Common Law. Regulatory Requirements. Contractual Obligations. Statutory Duties.
“It is well settled that parties who carry on a business which is public in its nature, or which is impressed with a public interest, must serve all who apply on equal terms and at reasonable rates.” City of Danville v. Danville Water Co., 53 N.E. 118, 122 (Ill. 1899)
Common Law Duty to: Serve. Provide safe and adequate service. NOT discriminate. Charge just and reasonable prices. Good faith and fair dealing.
Regulatory Obligation–Public Utility Commissions Many states regulate providers and mandate a duty to serve all. Public has enforceable right to demand service from a public utility. Colorado: water/sanitation district are NOT “public utilities” subject to PUC regulation, Schlarb v. North Suburban Sanitation District.
Service Obligations Arising from Contracts A contractual obligation to serve at a long term fixed rate is enforceable against a district, and is not a “surrender of legislative power.” National Food Stores v. No. Washington Street Water & Sanitation District. District can be sued for breach of contract to serve. Alameda Water & Sanitation District v. Ridgewood Mobile Homes Park, Inc.
Statutory Services Title 32 defines scope of obligation and exemptions to that duty.
§32-1-101, et seq., C.R.S. defines the scope of obligations and exemptions to the common law duties for water and sanitation districts.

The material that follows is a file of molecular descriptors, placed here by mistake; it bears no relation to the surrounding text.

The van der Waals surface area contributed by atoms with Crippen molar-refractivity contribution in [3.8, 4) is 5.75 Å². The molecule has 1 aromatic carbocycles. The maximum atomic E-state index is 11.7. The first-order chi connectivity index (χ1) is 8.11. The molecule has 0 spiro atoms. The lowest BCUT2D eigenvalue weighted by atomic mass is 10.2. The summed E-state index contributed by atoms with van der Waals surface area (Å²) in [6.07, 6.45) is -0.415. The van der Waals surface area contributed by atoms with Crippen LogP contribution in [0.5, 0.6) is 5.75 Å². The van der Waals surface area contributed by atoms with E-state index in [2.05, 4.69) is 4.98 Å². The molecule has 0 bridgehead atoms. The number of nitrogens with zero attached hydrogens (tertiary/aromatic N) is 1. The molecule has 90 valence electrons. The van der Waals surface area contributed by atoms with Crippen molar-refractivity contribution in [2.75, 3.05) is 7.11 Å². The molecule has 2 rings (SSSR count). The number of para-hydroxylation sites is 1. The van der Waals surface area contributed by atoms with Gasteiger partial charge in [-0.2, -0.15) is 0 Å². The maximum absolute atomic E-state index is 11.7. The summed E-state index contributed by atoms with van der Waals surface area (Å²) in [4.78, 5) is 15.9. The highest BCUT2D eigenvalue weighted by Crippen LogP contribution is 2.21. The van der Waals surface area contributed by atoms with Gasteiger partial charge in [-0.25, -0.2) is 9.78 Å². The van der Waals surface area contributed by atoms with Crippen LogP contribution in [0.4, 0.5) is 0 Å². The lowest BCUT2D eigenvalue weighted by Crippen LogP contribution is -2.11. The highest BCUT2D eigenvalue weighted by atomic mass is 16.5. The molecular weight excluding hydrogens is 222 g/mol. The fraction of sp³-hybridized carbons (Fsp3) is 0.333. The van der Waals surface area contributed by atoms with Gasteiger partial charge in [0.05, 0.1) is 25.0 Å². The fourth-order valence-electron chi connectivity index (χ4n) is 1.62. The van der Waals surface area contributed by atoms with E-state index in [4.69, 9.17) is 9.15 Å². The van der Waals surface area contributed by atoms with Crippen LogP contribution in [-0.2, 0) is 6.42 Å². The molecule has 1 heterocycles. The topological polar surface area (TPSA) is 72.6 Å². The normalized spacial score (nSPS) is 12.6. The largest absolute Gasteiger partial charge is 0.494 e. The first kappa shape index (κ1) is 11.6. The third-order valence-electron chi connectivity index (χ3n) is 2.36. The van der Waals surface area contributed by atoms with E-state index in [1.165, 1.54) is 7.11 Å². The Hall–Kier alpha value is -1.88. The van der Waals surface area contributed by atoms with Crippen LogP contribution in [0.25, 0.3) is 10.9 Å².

“…special districts… will serve a public use and will promote the health, safety, property, security, and general welfare of the inhabitants OF SUCH DISTRICTS and of the people of the state.”
Service Plan Obligations: Types of service, service area, conditions, and manner of service. Service Area: Not always identical to district boundaries. Enforcement of Service Plan: Plains Metropolitan District v. Ken Caryl Ranch Metropolitan District.
Title 32 Implied Duty to Serve - Definitions of Water District and Sanitation District Water district: Uses phrase “for public and private purposes.” Sanitation district: No mention of “public.” Neither uses “shall” or “will” in definition.
Title 32 Modifies Common Law Duty to Serve Does NOT mandate service! DOES provide exemptions from duty to serve.
§32-1-1006(I)(b)(I), C.R.S. Board may decline service to ≥ 10 acre tracts upon affirmative finding that it is infeasible impractical undesirable to extend lines to such areas.
Service Plan May establish which areas are eligible for service or require inclusions. § 32-1-401, C.R.S. District may require inclusion in accordance with statutory procedures. Outside of Boundaries or Service Area No duty to serve outside of the boundaries or service area. Schlarb v. North Suburban Sanitation District
Reasonable Conditions A district may establish reasonable conditions that must be met to receive service but those conditions must be related to the district’s statutory powers. The district’s powers are those expressly conferred by legislation or reasonably inferred from the Special District Act. Romer v. Fountain Sanitation. The district cannot use denial of service as a planning, zoning or other land use tool because districts lack these land use powers.